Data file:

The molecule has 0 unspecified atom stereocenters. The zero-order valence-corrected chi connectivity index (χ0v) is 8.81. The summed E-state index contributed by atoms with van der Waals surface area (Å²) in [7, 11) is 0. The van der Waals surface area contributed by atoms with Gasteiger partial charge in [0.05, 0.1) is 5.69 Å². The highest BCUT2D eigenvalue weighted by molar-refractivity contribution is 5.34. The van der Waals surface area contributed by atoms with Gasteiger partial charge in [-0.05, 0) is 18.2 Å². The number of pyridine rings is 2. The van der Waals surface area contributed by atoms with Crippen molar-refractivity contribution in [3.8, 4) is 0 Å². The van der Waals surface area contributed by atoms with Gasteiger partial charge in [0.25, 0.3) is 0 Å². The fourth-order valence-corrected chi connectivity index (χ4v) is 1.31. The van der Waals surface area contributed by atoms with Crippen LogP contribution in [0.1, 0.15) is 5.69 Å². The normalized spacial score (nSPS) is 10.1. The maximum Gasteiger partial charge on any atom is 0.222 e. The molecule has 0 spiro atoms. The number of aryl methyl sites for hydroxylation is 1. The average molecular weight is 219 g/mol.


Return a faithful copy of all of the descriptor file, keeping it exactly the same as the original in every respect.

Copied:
The molecule has 0 unspecified atom stereocenters. The zero-order valence-corrected chi connectivity index (χ0v) is 8.81. The summed E-state index contributed by atoms with van der Waals surface area (Å²) in [7, 11) is 0. The van der Waals surface area contributed by atoms with Gasteiger partial charge in [0.05, 0.1) is 5.69 Å². The highest BCUT2D eigenvalue weighted by molar-refractivity contribution is 5.34. The van der Waals surface area contributed by atoms with Gasteiger partial charge in [-0.05, 0) is 18.2 Å². The number of pyridine rings is 2. The van der Waals surface area contributed by atoms with Crippen molar-refractivity contribution in [3.8, 4) is 0 Å². The van der Waals surface area contributed by atoms with Gasteiger partial charge in [0.25, 0.3) is 0 Å². The fourth-order valence-corrected chi connectivity index (χ4v) is 1.31. The van der Waals surface area contributed by atoms with Crippen LogP contribution in [0.1, 0.15) is 5.69 Å². The normalized spacial score (nSPS) is 10.1. The maximum Gasteiger partial charge on any atom is 0.222 e. The molecule has 0 spiro atoms. The number of aryl methyl sites for hydroxylation is 1. The average molecular weight is 219 g/mol.